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RE: Myth of Loose coupling

From: <michael.mahan@nokia.com>
Date: Mon, 29 Sep 2003 10:54:08 -0400
Message-ID: <5C76D29CD0FA3143896D08BB1743296A0101CFA0@bsebe001.americas.nokia.com>
To: <dorchard@bea.com>, <www-ws-arch@w3.org>

Is there a role for intermediaries in the loose coupling? I am
thinking a property such as:

- specialized processing, so nodes in the system architecture can
independently apply functonal or optimizing value to the application.


>-----Original Message-----
>From: ext David Orchard [mailto:dorchard@bea.com]
>Sent: September 26, 2003 09:01 PM
>To: www-ws-arch@w3.org
>Subject: Myth of Loose coupling
>I'm posting a link as I was asked to before on the start of a 
>discussion on
>loose coupling.
>I will say that I have come to have a somewhat revised view on loose
>coupling.  I would say that loose coupling is a combination of 
>- extensibility, so that additional information can be added without
>breaking receivers
>- evolvable changes in the interface, so compatible changes 
>can be made.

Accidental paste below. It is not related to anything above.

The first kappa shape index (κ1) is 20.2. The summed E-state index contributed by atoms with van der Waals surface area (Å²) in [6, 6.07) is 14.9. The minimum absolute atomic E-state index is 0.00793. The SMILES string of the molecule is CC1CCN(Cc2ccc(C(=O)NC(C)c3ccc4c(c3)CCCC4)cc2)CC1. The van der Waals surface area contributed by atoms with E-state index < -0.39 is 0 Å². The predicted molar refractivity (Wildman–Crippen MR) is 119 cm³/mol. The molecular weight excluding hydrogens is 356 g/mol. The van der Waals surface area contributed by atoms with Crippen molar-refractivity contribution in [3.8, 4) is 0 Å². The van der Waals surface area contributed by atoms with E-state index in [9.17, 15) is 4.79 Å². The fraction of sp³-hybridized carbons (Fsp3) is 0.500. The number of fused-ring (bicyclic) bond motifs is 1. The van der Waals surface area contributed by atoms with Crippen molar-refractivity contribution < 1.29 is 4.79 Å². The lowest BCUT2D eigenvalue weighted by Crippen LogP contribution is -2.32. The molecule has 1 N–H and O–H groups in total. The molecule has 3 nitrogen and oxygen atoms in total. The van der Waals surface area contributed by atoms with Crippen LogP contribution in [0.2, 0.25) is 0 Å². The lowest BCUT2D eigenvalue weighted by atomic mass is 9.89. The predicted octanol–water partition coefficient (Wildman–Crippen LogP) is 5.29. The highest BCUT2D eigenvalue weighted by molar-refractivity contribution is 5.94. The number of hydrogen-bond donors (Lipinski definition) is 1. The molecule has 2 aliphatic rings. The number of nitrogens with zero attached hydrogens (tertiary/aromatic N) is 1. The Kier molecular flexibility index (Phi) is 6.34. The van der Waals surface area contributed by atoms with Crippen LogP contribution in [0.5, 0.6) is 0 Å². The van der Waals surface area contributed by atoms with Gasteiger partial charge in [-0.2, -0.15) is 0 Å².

>- rapidity of changes in the interface
>- on the web, the generic interface constraint, means that applications
>(browsers/search engines) are not dependent upon each site's protocol.
>- asynchrony, so that senders and receivers are decoupled in time
>- stateless messaging, so that senders need fewer messages and 
>hence less
>chance of communication errors
>- use of URIs for identifying resources.  This means that 
>identifiers are
>very constrained and easily transferred.
>- No vendor specific or platform specific constraints on any of the
>technologies used.
>I think one can then say that loose coupling is a property that is a
>combination of other properties as I've listed above.  And it 
>seems that
>changing each property/constraint increases the coupling.  For 
>example, a
>web service with no extensibility, that evolves rapidly in incompatible
>ways, an application specific interface, synchronous, stateful 
>messages is
>tightly coupled with it's clients.
>This would show that the Web is "mostly" loosely coupled because of the
>extensibility/evolvability in http/html, slow changes in html 
>stateless messaging, vendor/platform agnostic.  Yet it is 
>tightly coupled in
>being synchronous.
>Another way of looking at this is that Web service 
>technologies do not per
>se mean a service is loosely coupled, it is only through the 
>application of
>constraints to be loosely coupled.
>Seem reasonable?
>I think this notion of a "combination" property is similar to 
>the visibility
>property, which I argue is a combination of simplicity and percieved
>performance properties.
Received on Monday, 29 September 2003 10:55:34 UTC

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